This study proved that PLA is a valid sustainable alternative to conventional PET bottles for the packaging and HPP treatment of apple juice due to its: (i) Biobased nature, (ii) compostability/recyclability, (iii) mechanical resistance and ability to restore the initial shape after HPP treatment, (iv) protection offered to the product, which is comparable with PET for short-term storage. The study also proved the effectiveness of HPP for the stabilization of juices and demonstrated the potential of non-destructive gas measurement systems for the verification of diffusional properties of bottles.

Author Contributions

Conceptualization, F.L.; methodology, F.L. and P.F.; validation, F.L., P.F. and A.P.; formal analysis, A.C.; investigation, A.C.; resources, F.L. and A.P.; data curation, A.C. and F.L.; writing—original draft preparation, A.C.; writing—review and editing, H.H. and F.L.; visualization, F.L. and H.H.; supervision, F.L. and H.H. All authors have read and agreed to the published version of the manuscript.


This research received no external funding.

Institutional Review Board Statement

Not applicable.

Informed Consent Statement

Not applicable.

Data Availability Statement

The data presented in this study are available on request from the corresponding author.


The authors wish to thank: Massimo Fedel (FT-System, Alseno, Italy) for assistance with the non-destructive gas measurement; Michele Morbarigazzi (HPP Italia, Traversetolo, Italy) for assistance with the HPP treatment of samples; PET Pack s.r.l. (Predosa, Italy) for kindly supplying PET and PLA bottles; Tuscan Juicery Srl (Cortona, Italy) for providing fresh apple juice.

Conflicts of Interest

The authors declare no conflict of interest.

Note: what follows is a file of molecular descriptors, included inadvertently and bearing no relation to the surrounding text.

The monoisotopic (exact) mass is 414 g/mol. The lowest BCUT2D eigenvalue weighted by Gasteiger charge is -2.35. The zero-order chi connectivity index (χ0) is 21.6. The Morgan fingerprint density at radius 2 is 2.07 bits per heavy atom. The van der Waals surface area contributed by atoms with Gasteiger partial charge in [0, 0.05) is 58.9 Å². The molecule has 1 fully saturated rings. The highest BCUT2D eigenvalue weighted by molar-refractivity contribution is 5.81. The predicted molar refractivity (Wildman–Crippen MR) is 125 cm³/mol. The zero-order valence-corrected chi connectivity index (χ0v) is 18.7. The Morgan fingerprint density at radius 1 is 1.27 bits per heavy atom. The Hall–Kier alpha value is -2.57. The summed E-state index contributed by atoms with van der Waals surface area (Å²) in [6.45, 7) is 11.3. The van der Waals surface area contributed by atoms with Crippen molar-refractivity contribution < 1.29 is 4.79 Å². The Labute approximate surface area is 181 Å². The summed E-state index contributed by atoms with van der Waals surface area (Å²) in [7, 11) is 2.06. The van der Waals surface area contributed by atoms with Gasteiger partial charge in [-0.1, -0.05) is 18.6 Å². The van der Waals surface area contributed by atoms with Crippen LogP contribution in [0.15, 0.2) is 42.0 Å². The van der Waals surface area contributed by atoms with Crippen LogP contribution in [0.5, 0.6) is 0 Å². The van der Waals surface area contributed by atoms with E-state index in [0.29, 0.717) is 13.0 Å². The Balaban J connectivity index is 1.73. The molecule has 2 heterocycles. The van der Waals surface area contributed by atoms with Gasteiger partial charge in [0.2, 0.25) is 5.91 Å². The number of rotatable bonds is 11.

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Figure 1. Visual appearance and hermeticity of PLA bottles filled with water and apple juice after subjecting to HPP treatment at 600 MPa for 3 min.
Figure 1. Visual appearance and hermeticity of PLA bottles filled with water and apple juice after subjecting to HPP treatment at 600 MPa for 3 min.
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Figure 2. Time-course of O2 concentration as measured by laser spectroscopy in PLA and PET bottles, empty or filled with water (H).
Figure 2. Time-course of O2 concentration as measured by laser spectroscopy in PLA and PET bottles, empty or filled with water (H).
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Figure 3. Overall color variation (ΔE) of apple juice during refrigerated storage at 6 °C in PLA and PET bottles.
Figure 3. Overall color variation (ΔE) of apple juice during refrigerated storage at 6 °C in PLA and PET bottles.
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Table 1. Total mesophilic bacteria (TMB) and yeast and molds (YM) in the control (untreated) and HPP-treated apple juice during 28 days of refrigerated storage.
Table 1. Total mesophilic bacteria (TMB) and yeast and molds (YM) in the control (untreated) and HPP-treated apple juice during 28 days of refrigerated storage.
Time (days)TMB (CFU/mL)YM (CFU/mL)
Control (untreated) 1.18 ± 0.29 × 1046.00 ± 0.97 × 103
74.55 ± 0.00n.d.
PET14n.d.1.50 ± 0.71
72.27 ± 3.21n.d.
PLA141.00 ± 1.41n.d.